Meat and Potatoes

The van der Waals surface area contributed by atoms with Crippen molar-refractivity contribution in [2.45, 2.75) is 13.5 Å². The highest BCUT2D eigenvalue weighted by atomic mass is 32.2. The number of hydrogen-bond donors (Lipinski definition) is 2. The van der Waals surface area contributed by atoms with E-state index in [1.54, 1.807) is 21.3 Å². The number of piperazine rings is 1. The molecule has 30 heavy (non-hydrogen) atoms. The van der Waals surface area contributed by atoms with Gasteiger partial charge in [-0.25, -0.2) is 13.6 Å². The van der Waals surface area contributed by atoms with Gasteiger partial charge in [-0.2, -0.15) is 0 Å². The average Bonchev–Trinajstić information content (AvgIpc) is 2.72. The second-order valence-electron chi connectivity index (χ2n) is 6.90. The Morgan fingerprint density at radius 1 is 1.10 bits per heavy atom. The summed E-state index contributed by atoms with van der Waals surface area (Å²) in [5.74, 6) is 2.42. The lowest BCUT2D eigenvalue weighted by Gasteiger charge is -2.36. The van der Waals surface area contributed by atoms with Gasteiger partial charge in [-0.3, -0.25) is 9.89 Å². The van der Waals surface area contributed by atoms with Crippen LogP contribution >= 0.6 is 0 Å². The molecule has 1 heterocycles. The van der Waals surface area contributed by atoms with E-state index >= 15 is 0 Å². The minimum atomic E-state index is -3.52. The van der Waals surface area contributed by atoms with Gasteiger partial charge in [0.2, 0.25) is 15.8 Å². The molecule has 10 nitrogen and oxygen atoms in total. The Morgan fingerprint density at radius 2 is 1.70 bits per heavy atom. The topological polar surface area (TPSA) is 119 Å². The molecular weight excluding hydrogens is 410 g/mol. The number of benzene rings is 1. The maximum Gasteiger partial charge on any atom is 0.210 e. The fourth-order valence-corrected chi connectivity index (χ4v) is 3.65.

But to address the specific issues of the disAbled character – I just happened to catch the one episode that revolves primarily around the disAbled character. Here the Glee Club teacher (you remember him looking out for everyone) was upset because the other students were insensitive to the issue of Artie, the paraplegic character not going to be able to ride with them to their next competition because they cannot afford a bus that is wheelchair accessible – or handicapable (not a term I am used to using) so he makes everyone in the Glee Club use a wheelchair during the week – at school, and I suppose at home but I didn’t see any scenes of them at home & but also for their up coming competition – which turned out to be a singing and dancing routine! Now don’t get me wrong – it was a good routine – but I thought the Glee Club was just singing? And I did like the fantasy song and dance routine did as he practiced in the gym(?) to Billy Idol’s song “Dancing with Myself” – very poignant and well done. But the Glee Club? Well maybe we have to “include” dancers and since we don’t have a Dance Club at this school (you now cutbacks!!!) Sure it was a good lesson – and one I would recommend for those who happen to have a friend or family member who has to LIVE using a wheelchair so they know what it is like for their fellow student, “Artie” who is a paraplegic. There is a dozen classmates in the Glee Club and I wondered immediately – if they do not have the money to rent and that is what they said not buy – but rent a handicapable bus for one night – how did he get the money to rent 11 wheelchairs for a week? But on a good note they were NOT the hospital chairs – man I swear if I see one more movie or tv show that is trying to be inclusive and trying to represent with a character who supposedly lives their life using a chair and they put them in a hospital chair – I will lose my freakin’ mind! Another part of the authentic voice, vision and performance that I strive for in all of my work! So kudos to Glee for getting that right!